Literature and National Policy.
VOL. VI.—DECEMBER, 1864.—No. VI.
AN ARMY: ITS ORGANIZATION AND MOVEMENTS
Before the enlightenment derived from the sad experiences of our present civil contest, upon the incidents of protracted warfare, probably most persons conceived of war as a scene of constant activity—a series of marches, battles, and sieges, with but few intervals of repose. History records only the active portions of war, taking but little account of the long periods consumed in the preliminary processes of organization and discipline, in the occupation of camps and cantonments, in the stationary watches of opposing armies, lying in the front of each other, both too weak for aggressive movements, but each strong enough to prevent such movements on the part of its opponent. Such matters, if noticed at all, are recorded in a few sentences, making no impression on the reader. Novels of the 'Charles O'Malley' class have also given incorrect ideas. Every page relates some adventure—every scene gleams with sabres and bayonets. Our three years' experience has taught us that the greater portion of an army's existence is spent in inactivity; that campaigning is performed only through one half of the year, and of that time probably not over one third is occupied in progressive movements. In the campaign of 1861, the only marches of the Army of the Potomac were to the battle field of Bull Run and the retreat. In 1862, after a march of fifteen miles to Fairfax Court House and returning, the army was transferred to Fortress Monroe and moved to Yorktown, where some weeks were passed in the trenches; it then proceeded up the Peninsula, and laid a month before Richmond; retreated to Harrison's Landing, and laid another month; returned to Fortress Monroe, and was shipped to the vicinity of Washington, marched for about a month, fought at Antietam, and then laid in camp a month; moved to Warrenton and remained a fortnight; proceeded to Fredericksburg and continued in camp all winter, except making the short movements which led to the battle of December, and the ineffective attempt to turn the rebel left, known as the 'mud march.' In all this long campaign, from March to December, a period of nearly nine months, spent in various operations, more than five months were passed in stationary camps—most of the time occupied, it is true, in picketing, entrenching, and other duties incident to positive military operations in proximity to an enemy, but very different from the duties connected with marching and fighting. The campaign of 1863 comprised a still smaller period of active movements. Commencing in April with the battle of Chancellorsville, it continued till the march to Mine Run in October—seven months; but considerable more than half the time was spent in camps at Falmouth, Warrenton, and Culpepper. The great campaign now in progress has consumed (at the time this article is written) three months, commencing after a six-months' interval of inaction, and already half the time has been spent in the trenches at Petersburg.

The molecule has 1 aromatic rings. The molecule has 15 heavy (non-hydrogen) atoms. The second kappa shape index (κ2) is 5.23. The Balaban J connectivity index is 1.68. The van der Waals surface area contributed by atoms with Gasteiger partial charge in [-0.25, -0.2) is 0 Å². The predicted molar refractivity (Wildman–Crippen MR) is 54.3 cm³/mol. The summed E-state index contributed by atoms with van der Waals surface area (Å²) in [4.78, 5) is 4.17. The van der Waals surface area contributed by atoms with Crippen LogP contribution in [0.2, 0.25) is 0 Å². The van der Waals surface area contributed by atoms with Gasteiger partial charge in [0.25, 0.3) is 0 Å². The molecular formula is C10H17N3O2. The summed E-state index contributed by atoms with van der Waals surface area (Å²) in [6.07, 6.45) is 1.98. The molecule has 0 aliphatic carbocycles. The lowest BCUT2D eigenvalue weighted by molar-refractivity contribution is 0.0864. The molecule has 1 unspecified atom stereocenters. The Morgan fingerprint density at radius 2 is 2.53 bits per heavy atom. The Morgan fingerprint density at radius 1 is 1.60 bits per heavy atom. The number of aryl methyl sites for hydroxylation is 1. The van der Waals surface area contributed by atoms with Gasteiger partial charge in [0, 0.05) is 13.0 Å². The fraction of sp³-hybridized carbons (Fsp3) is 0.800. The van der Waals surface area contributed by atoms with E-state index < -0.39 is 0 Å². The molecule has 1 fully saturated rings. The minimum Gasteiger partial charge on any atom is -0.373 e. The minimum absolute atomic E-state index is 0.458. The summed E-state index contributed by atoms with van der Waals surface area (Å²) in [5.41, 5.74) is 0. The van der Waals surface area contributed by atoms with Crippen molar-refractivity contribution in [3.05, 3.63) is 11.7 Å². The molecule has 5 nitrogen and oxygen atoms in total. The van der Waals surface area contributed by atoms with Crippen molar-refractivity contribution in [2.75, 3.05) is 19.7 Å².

Since so large a portion of the time of an army is passed in camps, that branch of military science